Soccer brought you trophies and fame and your own personal museum, with a giant bronze statue with what looks like an alien chestburster punching through the front of your shorts. Impressive.
How wrong I was. Sure, you won the Ballon d’Or first, but then Leo won four in a row. I don’t care how tan and smooth and supple your skin is — that’s gonna get under it! Speaking of Leo, I feel like you need to hear this: he didn’t mean anything to me. Sure, he had his charms — the dorky haircut, those little legs and arms, the Easter Island schnoz. But look at him now, skipping out on his own Messi and Friends charity matches. I swear, whenever I run into him these days, all I see is styling gel and tax evasion and Little Lord Fauntleroy but without the heart. He played as if the World Cup final was somehow beneath him. I’ve seen better efforts on The Biggest Loser.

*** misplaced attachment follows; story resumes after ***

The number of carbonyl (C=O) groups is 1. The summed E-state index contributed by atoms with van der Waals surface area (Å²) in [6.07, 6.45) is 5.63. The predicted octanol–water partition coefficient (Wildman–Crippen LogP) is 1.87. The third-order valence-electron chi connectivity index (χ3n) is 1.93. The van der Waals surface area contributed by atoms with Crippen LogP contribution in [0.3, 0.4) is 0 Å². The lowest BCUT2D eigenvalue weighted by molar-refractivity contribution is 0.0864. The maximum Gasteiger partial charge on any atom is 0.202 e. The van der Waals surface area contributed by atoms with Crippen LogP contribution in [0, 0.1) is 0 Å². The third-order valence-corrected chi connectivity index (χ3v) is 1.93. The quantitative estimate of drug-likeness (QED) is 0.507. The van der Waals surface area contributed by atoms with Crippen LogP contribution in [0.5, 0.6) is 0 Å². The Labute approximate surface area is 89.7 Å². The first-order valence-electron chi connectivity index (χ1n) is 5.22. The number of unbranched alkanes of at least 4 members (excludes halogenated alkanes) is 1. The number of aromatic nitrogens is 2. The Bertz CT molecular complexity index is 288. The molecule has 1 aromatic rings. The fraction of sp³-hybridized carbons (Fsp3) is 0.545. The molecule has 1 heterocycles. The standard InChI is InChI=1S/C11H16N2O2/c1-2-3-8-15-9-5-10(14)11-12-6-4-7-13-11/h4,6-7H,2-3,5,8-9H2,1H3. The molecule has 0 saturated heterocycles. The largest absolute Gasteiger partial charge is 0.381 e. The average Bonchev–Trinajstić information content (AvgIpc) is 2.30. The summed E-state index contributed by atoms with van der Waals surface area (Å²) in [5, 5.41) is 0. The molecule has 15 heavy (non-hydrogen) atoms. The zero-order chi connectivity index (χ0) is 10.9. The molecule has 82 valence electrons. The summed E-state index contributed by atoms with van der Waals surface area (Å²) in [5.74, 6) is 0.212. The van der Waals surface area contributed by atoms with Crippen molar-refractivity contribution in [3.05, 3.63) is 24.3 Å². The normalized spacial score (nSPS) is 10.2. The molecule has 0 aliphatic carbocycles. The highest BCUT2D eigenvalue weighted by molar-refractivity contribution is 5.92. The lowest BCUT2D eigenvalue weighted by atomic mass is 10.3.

Besides, Leo is boring. You on the other hand — you get angry, you get sad. When Spain beat Portugal in the semifinal of the European Championship and you didn’t even get to take the fifth kick, I felt you feeling something. Sometimes you seem happy, but it’s kind of a vindicated happy, like you just showed somebody who’d been doubting you. In other words, for a global superstar whose every public move is stage-managed to stamp out any chance of a real moment, you’ve got emotional range, man!
Are there things I wish I could change about you? Of course. I’d square those icicle sideburns and tell you to help out a little more on defense. You still act a little more fragile, in a physical sense, than someone with a body that ripped probably should.